I’m currently having some trouble with a finalizer cleaning up an object that is needed by another finalizer.
I have two objects, both of which contain pointers to some C object, one of which is a “context object” for the other (contains some information needed to clean the other up).
The first object R has a type that looks like this:
type SingularPolyRing ptr::some_c_thing1 end
The second object p say, has a type that looks like this:
type spoly ptr::some_c_thing2 parent::SingularPolyRing function spoly(R::SingularPolyRing, p::some_c_thing2) z = new(p, R) finalizer(z, _spoly_cleanup) return z end end
(Here _spoly_cleanup(z) calls some C function to clean up.)
Both objects have finalizers, but when julia is shut down, the finalizer for the first object R is always called before that of the second, even though the second object p contains a reference to the first object R!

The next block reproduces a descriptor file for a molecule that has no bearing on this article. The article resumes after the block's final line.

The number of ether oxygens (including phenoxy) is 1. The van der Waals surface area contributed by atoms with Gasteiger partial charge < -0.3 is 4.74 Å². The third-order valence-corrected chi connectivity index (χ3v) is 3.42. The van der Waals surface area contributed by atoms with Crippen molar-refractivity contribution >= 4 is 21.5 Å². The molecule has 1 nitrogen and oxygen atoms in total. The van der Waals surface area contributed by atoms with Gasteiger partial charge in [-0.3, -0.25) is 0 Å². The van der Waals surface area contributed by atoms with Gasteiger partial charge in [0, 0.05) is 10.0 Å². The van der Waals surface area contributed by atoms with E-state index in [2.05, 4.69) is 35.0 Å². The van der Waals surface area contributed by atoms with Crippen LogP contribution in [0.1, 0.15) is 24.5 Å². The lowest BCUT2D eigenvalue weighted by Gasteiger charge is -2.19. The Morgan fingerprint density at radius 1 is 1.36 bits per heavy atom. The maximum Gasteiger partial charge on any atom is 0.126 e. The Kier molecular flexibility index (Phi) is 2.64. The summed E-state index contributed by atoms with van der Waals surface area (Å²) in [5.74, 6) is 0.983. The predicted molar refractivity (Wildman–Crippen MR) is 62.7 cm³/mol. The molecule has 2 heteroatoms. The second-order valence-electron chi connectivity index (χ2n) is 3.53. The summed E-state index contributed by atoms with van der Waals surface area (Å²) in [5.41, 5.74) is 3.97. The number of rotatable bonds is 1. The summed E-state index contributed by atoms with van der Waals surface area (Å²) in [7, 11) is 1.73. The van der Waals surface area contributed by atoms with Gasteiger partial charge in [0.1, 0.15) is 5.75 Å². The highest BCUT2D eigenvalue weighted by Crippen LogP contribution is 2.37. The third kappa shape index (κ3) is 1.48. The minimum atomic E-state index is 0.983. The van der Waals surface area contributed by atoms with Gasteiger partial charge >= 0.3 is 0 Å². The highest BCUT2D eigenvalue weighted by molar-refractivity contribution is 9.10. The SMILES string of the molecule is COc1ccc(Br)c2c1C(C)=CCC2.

I tried writing the finalizer for the spoly p as follows:
function spoly(R::SingularPolyRing, p::some_c_thing2) z = new(some_c_thing2, R) finalizer(z, x -> _spoly_clear_fn(x, R)) return z end
The reasoning is that surely the lambda/closure hangs onto a copy of R, preventing it from being cleaned up first. But alas, R is still cleaned up first, before
_spoly_clear_fn gets called. I’ve verified this by putting print statements in the relevant C functions.
Is there a canonical way of preventing Julia from cleaning up an object that is needed to clean up another object?